All Sorts of Things

Random posts on all sorts of things designed to inform and provoke.

Singapore: Service Sector Maintains Stability While Nation-State Looks for Manufacturing Recovery

The-Singapore-MerlionSingapore’s economy is based on manufacturing – 25 percent of the gross domestic product (GDP) – and service – over 60 percent of GDP – industries. Its focus on exports and trade also leaves it vulnerable to multiple factors outside its control, such as the ongoing global recession. Singapore, unfortunately, has no choice but to accept this fate because it does not have a large enough consumer base to grow purely on the back of domestic consumption nor is it a low-cost producer on par with China and Bangladesh. What Singapore does have are top-notch facilities, a well-managed port, an internationally competitive workforce, and a government that is focused on long-term growth.

As a result, this nation-state has an excellent chance of rebounding once the global recession ends. Evidence of the validity of this assessment comes from the recent turnaround of the country’s service sector: The government announced that Singapore’s economic growth beat estimates in the October to December period as it expanded 1.1 percent after contracting during the previous quarter. Predictably, this growth was from the country’s service industries – retail, finance and insurance – while manufacturing, which has contracted for three successive quarters, shrank by 10.8 percent in the fourth quarter.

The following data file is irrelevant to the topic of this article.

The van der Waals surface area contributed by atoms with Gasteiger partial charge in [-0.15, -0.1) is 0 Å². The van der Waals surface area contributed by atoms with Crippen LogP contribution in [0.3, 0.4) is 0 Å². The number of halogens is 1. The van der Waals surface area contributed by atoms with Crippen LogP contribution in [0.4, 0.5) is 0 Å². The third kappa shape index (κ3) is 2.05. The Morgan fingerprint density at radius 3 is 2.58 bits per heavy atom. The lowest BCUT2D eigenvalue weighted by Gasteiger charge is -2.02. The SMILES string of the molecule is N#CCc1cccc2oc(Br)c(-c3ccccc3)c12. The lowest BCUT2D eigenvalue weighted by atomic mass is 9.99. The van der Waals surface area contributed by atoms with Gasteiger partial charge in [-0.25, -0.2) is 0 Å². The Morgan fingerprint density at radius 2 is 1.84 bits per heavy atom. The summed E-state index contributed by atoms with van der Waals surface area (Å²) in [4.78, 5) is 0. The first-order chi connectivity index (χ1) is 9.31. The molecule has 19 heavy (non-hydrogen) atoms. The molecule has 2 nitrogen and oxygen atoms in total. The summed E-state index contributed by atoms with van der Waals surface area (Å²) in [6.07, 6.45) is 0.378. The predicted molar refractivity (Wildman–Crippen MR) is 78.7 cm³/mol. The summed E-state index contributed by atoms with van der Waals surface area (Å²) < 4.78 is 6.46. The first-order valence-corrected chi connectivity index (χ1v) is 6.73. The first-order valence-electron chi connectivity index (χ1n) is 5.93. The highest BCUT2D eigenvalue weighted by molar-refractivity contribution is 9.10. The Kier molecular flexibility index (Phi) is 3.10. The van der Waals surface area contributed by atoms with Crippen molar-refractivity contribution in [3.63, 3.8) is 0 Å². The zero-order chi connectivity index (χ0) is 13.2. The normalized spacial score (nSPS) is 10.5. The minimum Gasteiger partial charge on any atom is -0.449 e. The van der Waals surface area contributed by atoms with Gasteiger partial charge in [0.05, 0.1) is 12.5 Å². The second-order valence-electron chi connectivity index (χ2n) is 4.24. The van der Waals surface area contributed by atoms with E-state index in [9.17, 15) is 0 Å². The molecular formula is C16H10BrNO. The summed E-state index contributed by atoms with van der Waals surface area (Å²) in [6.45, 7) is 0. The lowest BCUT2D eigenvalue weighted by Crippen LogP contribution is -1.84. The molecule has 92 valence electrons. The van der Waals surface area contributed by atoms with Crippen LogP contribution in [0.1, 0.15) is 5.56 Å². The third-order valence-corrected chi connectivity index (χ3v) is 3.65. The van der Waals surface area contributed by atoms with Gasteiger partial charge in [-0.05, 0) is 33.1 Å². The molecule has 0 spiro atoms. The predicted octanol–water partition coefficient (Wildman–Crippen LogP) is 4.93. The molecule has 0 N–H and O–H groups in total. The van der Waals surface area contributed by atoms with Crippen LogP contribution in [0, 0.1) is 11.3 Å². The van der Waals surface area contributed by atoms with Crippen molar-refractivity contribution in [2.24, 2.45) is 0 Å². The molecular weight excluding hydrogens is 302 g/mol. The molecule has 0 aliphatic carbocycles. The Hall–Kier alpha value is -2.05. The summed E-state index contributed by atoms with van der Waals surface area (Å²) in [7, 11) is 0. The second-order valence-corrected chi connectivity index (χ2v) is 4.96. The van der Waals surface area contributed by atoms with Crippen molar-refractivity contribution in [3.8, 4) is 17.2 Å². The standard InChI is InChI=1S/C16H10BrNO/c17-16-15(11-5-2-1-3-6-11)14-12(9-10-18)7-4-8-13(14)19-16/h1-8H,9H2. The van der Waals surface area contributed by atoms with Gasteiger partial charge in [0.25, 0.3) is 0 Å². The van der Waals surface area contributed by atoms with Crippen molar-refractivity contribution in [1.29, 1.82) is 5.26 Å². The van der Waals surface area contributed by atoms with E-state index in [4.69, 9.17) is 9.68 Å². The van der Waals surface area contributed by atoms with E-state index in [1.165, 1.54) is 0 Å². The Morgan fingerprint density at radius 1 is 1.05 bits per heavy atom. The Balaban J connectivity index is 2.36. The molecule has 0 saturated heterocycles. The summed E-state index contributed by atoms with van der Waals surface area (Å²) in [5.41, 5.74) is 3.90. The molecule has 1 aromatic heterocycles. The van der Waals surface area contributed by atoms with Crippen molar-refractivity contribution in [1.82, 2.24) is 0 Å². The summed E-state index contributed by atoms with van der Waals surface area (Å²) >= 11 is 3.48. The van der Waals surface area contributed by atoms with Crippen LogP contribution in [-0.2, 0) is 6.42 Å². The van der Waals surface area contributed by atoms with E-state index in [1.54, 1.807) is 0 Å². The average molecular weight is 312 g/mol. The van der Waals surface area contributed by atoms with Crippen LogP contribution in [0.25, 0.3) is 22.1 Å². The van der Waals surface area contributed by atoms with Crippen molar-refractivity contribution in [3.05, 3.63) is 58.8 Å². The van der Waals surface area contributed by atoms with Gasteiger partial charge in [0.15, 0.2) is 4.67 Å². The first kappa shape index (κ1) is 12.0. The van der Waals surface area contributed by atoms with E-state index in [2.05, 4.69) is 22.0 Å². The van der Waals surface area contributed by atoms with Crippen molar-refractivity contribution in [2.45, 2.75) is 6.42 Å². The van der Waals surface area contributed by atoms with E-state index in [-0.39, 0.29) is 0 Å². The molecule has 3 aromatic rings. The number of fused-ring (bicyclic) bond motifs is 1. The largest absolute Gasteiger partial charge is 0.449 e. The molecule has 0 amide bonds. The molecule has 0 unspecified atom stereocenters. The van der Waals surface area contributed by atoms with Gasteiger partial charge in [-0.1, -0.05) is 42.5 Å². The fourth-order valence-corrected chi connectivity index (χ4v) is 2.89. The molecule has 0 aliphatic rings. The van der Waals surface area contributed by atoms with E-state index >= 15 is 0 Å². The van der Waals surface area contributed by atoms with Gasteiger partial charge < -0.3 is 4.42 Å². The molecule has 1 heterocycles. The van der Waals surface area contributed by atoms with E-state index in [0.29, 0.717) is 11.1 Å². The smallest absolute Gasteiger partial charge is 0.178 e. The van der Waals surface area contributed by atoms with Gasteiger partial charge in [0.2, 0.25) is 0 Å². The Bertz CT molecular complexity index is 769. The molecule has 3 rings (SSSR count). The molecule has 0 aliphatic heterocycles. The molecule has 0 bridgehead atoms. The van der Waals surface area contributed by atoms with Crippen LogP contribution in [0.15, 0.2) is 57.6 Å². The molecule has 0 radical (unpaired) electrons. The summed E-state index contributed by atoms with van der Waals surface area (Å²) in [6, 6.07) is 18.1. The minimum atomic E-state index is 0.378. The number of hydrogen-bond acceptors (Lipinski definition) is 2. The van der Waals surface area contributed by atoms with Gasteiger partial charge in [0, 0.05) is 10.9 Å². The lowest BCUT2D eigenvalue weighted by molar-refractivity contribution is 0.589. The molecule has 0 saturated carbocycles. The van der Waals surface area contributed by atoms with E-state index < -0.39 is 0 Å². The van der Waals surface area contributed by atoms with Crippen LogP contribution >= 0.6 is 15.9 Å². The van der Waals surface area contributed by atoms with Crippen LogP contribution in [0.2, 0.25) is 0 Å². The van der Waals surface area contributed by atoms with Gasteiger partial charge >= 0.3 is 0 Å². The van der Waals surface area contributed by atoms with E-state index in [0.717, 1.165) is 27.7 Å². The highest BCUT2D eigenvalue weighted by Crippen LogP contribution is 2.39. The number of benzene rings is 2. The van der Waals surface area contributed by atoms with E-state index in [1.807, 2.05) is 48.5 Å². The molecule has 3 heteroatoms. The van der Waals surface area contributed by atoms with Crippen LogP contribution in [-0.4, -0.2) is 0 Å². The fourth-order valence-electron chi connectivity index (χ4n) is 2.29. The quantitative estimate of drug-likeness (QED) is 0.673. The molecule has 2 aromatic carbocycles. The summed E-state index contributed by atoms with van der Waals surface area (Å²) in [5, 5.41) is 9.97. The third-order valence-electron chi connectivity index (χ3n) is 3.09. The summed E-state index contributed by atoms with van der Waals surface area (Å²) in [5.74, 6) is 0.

While the news about the services sector is a positive development as it helps Singapore avoid a recession, I’d argue that this just a technical argument. Singapore’s GDP growth, while positive, continues to lag behind projections: the government estimates the country’s economic growth will be 1.2 percent in 2012, lower than the projected 1.5 percent. It remains stuck on the verge of a recessionary precipice and, therefore, nowhere near a solid footing.

True recovery for Singapore will only come after a rebound in the manufacturing sector and that will not be possible without a global economic turnaround or unless the city-state’s manufacturing companies follow the lead of their Asian rivals South Korea and Taiwan, while staying away from the strategic practices of Japanese companies. For the present time, Singapore continues to tread water as it attempts to reach the state of stable economic growth.

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This entry was posted on January 2, 2013 by in Global Economy and tagged , , , , .
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